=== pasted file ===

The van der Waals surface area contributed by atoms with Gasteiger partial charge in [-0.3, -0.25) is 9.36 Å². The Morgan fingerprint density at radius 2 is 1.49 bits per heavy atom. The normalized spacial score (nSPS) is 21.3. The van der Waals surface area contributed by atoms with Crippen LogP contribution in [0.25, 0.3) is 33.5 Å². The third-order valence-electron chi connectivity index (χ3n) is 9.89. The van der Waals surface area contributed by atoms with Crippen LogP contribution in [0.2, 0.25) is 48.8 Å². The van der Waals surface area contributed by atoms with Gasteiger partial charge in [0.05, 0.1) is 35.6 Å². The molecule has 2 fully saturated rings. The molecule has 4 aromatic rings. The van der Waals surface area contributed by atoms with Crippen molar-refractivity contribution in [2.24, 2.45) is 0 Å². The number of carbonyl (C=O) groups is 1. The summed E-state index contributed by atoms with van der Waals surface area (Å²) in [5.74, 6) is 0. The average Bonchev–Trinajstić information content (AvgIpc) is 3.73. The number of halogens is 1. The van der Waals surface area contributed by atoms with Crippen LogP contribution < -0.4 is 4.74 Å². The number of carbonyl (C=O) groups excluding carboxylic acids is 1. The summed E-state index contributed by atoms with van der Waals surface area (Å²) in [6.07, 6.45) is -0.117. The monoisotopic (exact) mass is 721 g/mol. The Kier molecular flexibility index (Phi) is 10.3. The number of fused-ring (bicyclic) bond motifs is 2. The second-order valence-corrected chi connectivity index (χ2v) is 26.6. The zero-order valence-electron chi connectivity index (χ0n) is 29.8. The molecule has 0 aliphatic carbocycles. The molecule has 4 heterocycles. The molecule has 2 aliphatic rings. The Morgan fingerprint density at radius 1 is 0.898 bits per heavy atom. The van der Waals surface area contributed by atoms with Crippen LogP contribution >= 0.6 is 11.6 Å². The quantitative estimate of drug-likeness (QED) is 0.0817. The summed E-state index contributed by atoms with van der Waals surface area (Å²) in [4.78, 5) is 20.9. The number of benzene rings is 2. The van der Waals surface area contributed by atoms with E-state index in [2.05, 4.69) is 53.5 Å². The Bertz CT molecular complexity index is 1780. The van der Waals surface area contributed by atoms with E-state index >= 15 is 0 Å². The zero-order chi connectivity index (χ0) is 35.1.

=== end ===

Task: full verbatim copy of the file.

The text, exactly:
The van der Waals surface area contributed by atoms with Gasteiger partial charge in [-0.3, -0.25) is 9.36 Å². The Morgan fingerprint density at radius 2 is 1.49 bits per heavy atom. The normalized spacial score (nSPS) is 21.3. The van der Waals surface area contributed by atoms with Crippen LogP contribution in [0.25, 0.3) is 33.5 Å². The third-order valence-electron chi connectivity index (χ3n) is 9.89. The van der Waals surface area contributed by atoms with Crippen LogP contribution in [0.2, 0.25) is 48.8 Å². The van der Waals surface area contributed by atoms with Gasteiger partial charge in [0.05, 0.1) is 35.6 Å². The molecule has 2 fully saturated rings. The molecule has 4 aromatic rings. The van der Waals surface area contributed by atoms with Crippen molar-refractivity contribution in [2.24, 2.45) is 0 Å². The number of carbonyl (C=O) groups is 1. The summed E-state index contributed by atoms with van der Waals surface area (Å²) in [5.74, 6) is 0. The average Bonchev–Trinajstić information content (AvgIpc) is 3.73. The number of halogens is 1. The van der Waals surface area contributed by atoms with Crippen LogP contribution < -0.4 is 4.74 Å². The number of carbonyl (C=O) groups excluding carboxylic acids is 1. The summed E-state index contributed by atoms with van der Waals surface area (Å²) in [6.07, 6.45) is -0.117. The monoisotopic (exact) mass is 721 g/mol. The Kier molecular flexibility index (Phi) is 10.3. The number of fused-ring (bicyclic) bond motifs is 2. The second-order valence-corrected chi connectivity index (χ2v) is 26.6. The zero-order valence-electron chi connectivity index (χ0n) is 29.8. The molecule has 0 aliphatic carbocycles. The molecule has 4 heterocycles. The molecule has 2 aliphatic rings. The Morgan fingerprint density at radius 1 is 0.898 bits per heavy atom. The van der Waals surface area contributed by atoms with Crippen LogP contribution >= 0.6 is 11.6 Å². The quantitative estimate of drug-likeness (QED) is 0.0817. The summed E-state index contributed by atoms with van der Waals surface area (Å²) in [4.78, 5) is 20.9. The number of benzene rings is 2. The van der Waals surface area contributed by atoms with E-state index in [2.05, 4.69) is 53.5 Å². The Bertz CT molecular complexity index is 1780. The van der Waals surface area contributed by atoms with E-state index >= 15 is 0 Å². The zero-order chi connectivity index (χ0) is 35.1.